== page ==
Archives for the month of: February, 2015

Snakes get a bad rap. And they have throughout history. Perhaps it’s their cold-blooded, slithering and hissing disposition, but snakes have long been feared and associated with evil. London-based photographer Andrew McGibbon attempts to change that perception with his compelling series, cleverly named Slitherstition. By photographing his serpentine subjects from overhead and on brightly colored backgrounds, McGibbon is able to capture them in a vulnerable state, and emphasize their inherent beauty and grace. McGibbon has a terrific sense of color, paring the reptiles with interesting, vivid background colors to compliment their almost graphic exteriors. McGibbon is also quite the articulate wordsmith, explaining this project in more depth: “While a great many species of animals are subject to projections of man’s metaphorical thinking, I don’t see another – not even venomous counterparts, like spiders or scorpions; or sharks which hide in murky depths, waiting (as the horror movies have us think) to rip us apart, which is thought of as so deadly and demonic. The snake is insidious, while the serpent is all-mighty and terrifying. From ancient symbols to pop culture and schlock horror, from Medusa to Freud, the snake is a single unifier, a common enemy unanimously held in hideous regard – it is, everyone agrees, evil. These images, then, are a result of my attempts to break down our suppositions of the animal. As with all victims of an ‘othering’ process, the serpent deserves a second look, beyond its slithering and dark hypnosis.”

Another snake-related post here.

Via andrewmcgibbon.co

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Long-term, intricate, handmade projects are not what we’re accustomed to at Barbour. But when we see such undertakings, we have a certain appreciation for them all the more. A superb example is this absolutely remarkable piece by Beauty & the Beast, a still production house, specialized in Ad Photography, Craft, CGI and Post-Production in the Eastern European country of Moldova. The project, entitled I Will Maintain, was inspired by Russian illustrator Ivan Belikov’s personal work interpreting various coats of arms (an intriguing series worthy of a post all its own). The folks at Beauty & the Beast spent a laborious six months planning, designing and producing this fine interpretation of the Netherlands coat of arms. And they did a fantastic job documenting the process. It should be noted that the hundreds of individual pieces were not crafted with a laser cutter or any type of machinery, but by hand. The multi-level assembly is just astounding, adding depth to an already complex work of art. We are truly in awe.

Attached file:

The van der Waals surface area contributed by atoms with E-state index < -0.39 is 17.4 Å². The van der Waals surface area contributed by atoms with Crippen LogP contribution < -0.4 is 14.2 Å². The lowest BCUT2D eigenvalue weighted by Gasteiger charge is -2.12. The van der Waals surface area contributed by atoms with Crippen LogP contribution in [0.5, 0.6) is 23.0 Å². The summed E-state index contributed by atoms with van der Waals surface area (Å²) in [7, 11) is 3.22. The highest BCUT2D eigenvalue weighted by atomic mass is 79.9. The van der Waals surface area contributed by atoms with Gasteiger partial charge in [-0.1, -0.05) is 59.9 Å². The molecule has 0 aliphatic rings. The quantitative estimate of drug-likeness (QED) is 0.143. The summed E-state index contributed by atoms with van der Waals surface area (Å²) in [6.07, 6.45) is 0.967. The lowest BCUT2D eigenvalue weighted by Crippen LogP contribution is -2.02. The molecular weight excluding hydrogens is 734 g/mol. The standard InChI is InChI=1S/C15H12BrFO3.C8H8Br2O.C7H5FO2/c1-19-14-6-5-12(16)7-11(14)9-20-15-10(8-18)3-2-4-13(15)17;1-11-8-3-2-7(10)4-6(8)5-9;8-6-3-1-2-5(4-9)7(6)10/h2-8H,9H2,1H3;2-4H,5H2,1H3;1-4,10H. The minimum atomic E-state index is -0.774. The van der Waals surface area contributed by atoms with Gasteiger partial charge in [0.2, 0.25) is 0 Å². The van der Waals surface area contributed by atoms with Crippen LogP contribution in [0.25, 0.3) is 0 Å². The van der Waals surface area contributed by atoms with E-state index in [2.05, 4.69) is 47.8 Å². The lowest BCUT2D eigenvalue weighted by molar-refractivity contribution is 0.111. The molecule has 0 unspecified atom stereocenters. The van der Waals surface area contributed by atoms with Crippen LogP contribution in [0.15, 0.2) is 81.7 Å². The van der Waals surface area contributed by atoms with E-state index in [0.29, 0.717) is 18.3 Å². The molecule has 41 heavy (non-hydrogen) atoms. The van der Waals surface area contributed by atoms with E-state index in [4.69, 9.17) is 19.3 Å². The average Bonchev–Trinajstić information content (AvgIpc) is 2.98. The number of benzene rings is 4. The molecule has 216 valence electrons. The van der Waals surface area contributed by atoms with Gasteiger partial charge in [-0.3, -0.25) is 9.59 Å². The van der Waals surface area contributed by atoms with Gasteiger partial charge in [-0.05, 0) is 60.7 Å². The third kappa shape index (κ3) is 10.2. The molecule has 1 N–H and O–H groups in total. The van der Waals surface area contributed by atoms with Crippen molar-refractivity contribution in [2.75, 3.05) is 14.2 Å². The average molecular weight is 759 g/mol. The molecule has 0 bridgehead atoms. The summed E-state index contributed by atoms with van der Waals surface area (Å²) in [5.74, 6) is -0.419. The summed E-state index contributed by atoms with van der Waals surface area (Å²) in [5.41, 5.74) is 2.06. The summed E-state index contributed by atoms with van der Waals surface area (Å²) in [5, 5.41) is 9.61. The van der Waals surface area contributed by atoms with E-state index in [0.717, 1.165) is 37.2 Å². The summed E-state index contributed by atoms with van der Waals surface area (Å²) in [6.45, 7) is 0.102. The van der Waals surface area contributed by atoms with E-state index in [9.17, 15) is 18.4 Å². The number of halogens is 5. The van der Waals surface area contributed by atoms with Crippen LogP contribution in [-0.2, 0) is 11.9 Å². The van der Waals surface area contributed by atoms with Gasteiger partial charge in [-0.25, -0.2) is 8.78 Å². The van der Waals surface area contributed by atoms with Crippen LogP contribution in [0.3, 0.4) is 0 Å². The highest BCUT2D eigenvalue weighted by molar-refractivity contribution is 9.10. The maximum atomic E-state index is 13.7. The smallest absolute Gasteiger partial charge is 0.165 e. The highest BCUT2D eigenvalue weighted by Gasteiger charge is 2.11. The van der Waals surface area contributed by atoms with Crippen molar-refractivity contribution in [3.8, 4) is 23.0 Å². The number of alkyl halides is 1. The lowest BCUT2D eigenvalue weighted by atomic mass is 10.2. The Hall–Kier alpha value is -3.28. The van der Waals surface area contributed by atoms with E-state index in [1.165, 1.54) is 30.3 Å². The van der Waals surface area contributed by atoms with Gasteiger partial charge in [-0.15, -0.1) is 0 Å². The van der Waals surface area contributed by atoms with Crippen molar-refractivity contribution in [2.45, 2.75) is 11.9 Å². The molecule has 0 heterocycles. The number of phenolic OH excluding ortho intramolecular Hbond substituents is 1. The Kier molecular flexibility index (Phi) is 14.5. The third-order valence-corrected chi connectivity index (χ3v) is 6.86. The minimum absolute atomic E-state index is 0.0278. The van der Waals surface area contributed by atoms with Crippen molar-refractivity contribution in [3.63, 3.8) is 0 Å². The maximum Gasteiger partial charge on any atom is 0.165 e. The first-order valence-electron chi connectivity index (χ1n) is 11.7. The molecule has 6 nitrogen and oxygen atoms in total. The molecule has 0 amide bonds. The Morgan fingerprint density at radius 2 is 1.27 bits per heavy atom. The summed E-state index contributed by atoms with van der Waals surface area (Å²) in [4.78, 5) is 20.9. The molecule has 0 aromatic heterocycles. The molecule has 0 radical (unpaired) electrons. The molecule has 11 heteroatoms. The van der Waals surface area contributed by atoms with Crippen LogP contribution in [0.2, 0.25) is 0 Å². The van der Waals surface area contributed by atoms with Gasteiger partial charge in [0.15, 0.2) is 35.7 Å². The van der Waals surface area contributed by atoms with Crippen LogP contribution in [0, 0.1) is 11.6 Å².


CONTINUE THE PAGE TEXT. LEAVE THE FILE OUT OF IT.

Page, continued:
More papercraft posts here and here and here.

Via beautyandthebeast.eu

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The decorative art of mosaics dates back thousands of years, yet this art form never ceases to amaze us (here and here and here). Artists continue to find new ways to push boundaries, creating intricate photorealistic works with a variety of materials. One such master is British mosaic artist Ed Chapman. Influenced by artists like Chuck Close, Robert Rauschenberg, and Jamie Reid, Chapman works with a variety of materials to create some incredible pieces, often inspired by music, movies, and pop culture in general. One particularly notable piece is Chapman’s Jimi Hendrix portrait comprised of thousands of Fender guitar picks. It was auctioned off several years ago for £23,000 (over $37,000) at Abbey Road Studios in London as part of Cancer Research’s Sound & Vision fundraiser. Chapman also creates works commissioned by private art collectors and corporations from around the world.

Via edchapman-mosaics.co.uk

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The landing page of Baltimore-based artist Joshua Budich’s website simply states “born to illustrate.” That’s a loaded declaration, but Budich certainly has the goods to back it up. His eclectic body of work is quite impressive, with an obvious love for pop culture. His style is reminiscent of comic book art, which lends itself to his familiar subjects from television, movies and music. Budich relies heavily on line work, and achieves some great, expressive details without overdoing it, or looking like he simply traced celebrities. He also has a great eye for composition and color, making his work recognizable now that we’re familiar with it (prints for sale here).

Via joshuabudich.com

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